The claim often is made that forcing all religious expression into a hermetically sealed private sphere will somehow protect religion from “corruption” by politics. But, in addition to having no basis in the text or tradition of our Constitution, such claims are utterly specious. Rather, what is being done is that religious faith is being forcibly relegated to the status of an opinion like any other, and one of particular danger to the common good because it is “irrational” and may go against the latest ideological trend.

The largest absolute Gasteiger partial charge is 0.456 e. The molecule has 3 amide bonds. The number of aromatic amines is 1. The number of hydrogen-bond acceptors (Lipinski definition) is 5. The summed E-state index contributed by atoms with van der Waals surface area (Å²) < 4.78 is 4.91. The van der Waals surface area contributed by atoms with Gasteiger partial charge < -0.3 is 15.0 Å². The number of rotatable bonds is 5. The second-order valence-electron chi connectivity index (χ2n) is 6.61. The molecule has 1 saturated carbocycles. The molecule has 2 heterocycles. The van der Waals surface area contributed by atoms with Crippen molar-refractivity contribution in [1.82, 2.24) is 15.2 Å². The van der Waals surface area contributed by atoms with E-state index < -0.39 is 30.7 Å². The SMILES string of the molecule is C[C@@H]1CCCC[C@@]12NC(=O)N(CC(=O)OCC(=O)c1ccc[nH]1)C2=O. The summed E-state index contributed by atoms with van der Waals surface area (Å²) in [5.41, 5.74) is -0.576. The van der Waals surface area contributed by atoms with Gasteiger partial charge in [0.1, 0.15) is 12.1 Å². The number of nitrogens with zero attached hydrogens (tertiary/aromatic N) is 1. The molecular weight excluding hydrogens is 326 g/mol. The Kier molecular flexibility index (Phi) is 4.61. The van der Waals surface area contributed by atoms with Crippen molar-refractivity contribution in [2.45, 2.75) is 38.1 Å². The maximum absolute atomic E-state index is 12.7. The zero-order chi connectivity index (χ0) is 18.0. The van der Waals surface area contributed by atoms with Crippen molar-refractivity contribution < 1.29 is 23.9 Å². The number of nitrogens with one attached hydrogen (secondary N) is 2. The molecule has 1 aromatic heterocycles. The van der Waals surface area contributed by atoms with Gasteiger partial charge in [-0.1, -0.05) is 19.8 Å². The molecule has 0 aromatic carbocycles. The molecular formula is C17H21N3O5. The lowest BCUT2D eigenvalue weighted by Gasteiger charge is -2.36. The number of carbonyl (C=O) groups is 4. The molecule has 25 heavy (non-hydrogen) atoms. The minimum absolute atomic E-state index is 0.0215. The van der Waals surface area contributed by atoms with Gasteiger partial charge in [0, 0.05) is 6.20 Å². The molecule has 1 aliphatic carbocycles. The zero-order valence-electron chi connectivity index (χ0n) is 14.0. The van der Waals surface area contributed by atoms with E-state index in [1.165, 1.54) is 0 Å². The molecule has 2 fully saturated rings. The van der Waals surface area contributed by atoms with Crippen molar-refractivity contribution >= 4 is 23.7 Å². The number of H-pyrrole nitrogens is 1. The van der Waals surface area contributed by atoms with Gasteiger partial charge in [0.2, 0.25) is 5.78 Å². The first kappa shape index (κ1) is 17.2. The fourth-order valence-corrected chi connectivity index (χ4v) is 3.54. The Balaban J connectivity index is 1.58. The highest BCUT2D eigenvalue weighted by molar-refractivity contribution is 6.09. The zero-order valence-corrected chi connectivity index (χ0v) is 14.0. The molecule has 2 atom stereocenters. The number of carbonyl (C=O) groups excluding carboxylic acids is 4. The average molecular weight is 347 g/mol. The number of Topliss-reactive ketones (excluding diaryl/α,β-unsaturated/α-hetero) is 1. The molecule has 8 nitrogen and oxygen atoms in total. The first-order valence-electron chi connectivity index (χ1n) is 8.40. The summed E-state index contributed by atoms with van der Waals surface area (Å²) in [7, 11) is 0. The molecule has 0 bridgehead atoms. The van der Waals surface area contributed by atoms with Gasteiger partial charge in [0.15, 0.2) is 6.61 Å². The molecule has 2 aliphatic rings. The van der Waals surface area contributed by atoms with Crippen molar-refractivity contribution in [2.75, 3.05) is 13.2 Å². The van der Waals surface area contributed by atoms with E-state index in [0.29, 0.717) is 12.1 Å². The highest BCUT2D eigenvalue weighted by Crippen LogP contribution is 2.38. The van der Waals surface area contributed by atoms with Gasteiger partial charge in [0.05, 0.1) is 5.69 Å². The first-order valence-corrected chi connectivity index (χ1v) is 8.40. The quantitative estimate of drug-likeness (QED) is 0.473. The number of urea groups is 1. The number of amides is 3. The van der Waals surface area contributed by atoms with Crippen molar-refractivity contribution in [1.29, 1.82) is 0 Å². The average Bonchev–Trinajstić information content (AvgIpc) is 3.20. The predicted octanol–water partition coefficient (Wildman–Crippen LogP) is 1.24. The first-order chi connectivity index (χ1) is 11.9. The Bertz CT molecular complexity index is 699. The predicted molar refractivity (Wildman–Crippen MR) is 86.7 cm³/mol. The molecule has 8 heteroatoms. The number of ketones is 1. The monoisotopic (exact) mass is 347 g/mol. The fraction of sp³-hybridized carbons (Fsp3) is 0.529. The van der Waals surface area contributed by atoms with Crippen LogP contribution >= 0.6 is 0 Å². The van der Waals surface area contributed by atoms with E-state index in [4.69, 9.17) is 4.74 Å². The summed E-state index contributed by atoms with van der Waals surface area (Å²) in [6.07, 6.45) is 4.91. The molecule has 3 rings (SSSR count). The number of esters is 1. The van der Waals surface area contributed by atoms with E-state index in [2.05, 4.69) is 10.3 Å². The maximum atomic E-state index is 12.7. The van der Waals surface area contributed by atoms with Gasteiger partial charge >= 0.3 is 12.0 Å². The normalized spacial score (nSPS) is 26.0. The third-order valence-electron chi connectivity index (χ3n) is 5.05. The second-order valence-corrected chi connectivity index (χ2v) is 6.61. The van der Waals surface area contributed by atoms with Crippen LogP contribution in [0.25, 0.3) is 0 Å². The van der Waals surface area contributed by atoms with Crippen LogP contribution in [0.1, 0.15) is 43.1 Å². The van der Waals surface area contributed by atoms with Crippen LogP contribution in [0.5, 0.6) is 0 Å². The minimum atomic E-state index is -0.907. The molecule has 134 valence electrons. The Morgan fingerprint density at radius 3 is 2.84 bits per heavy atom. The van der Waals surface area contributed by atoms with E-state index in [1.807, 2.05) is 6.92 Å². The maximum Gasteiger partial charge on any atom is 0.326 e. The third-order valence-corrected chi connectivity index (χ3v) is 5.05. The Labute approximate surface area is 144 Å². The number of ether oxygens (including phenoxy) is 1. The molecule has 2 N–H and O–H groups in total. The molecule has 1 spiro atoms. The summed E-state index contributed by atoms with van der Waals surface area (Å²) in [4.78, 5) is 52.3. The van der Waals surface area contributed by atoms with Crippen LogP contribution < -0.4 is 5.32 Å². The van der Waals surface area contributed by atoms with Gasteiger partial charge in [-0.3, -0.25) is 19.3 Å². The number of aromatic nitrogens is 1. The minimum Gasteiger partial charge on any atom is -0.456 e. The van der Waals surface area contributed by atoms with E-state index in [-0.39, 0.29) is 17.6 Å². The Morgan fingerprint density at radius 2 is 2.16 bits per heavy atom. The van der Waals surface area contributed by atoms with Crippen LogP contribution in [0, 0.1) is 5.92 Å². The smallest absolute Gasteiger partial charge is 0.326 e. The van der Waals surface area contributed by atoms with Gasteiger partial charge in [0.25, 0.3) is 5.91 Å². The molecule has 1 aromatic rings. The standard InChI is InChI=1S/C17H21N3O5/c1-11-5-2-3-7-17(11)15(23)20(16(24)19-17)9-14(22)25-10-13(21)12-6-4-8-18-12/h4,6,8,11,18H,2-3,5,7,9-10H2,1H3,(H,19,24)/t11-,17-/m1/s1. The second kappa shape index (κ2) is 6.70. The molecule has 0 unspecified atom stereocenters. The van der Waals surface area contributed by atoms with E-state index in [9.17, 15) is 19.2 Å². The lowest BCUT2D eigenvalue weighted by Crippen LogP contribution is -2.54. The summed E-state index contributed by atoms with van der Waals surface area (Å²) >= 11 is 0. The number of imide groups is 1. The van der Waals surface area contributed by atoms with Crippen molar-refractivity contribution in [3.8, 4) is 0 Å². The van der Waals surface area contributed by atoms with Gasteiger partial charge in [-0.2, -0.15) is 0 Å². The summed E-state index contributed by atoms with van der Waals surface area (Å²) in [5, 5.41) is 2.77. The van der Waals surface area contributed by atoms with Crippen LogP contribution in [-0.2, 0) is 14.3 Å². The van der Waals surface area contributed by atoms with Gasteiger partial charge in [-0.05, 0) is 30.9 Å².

We all know where this is heading: punishment for those who dare to act on the grounds of their religious faith in areas where the courts have determined it “discriminatory” to do so. Defenders of various state Blaine Amendments dismiss their anti-Catholic origins as irrelevant. But what they are doing is merely extending the original animus of these amendments to cover all mainstream religions in a manner intended to drive all competitors to the will of the state, and particularly of “progressive” ideologues who would use the state for their own ends, from the public square.
Bruce P. Frohnen is Professor of Law at The Ohio Northern University Pettit College of Law.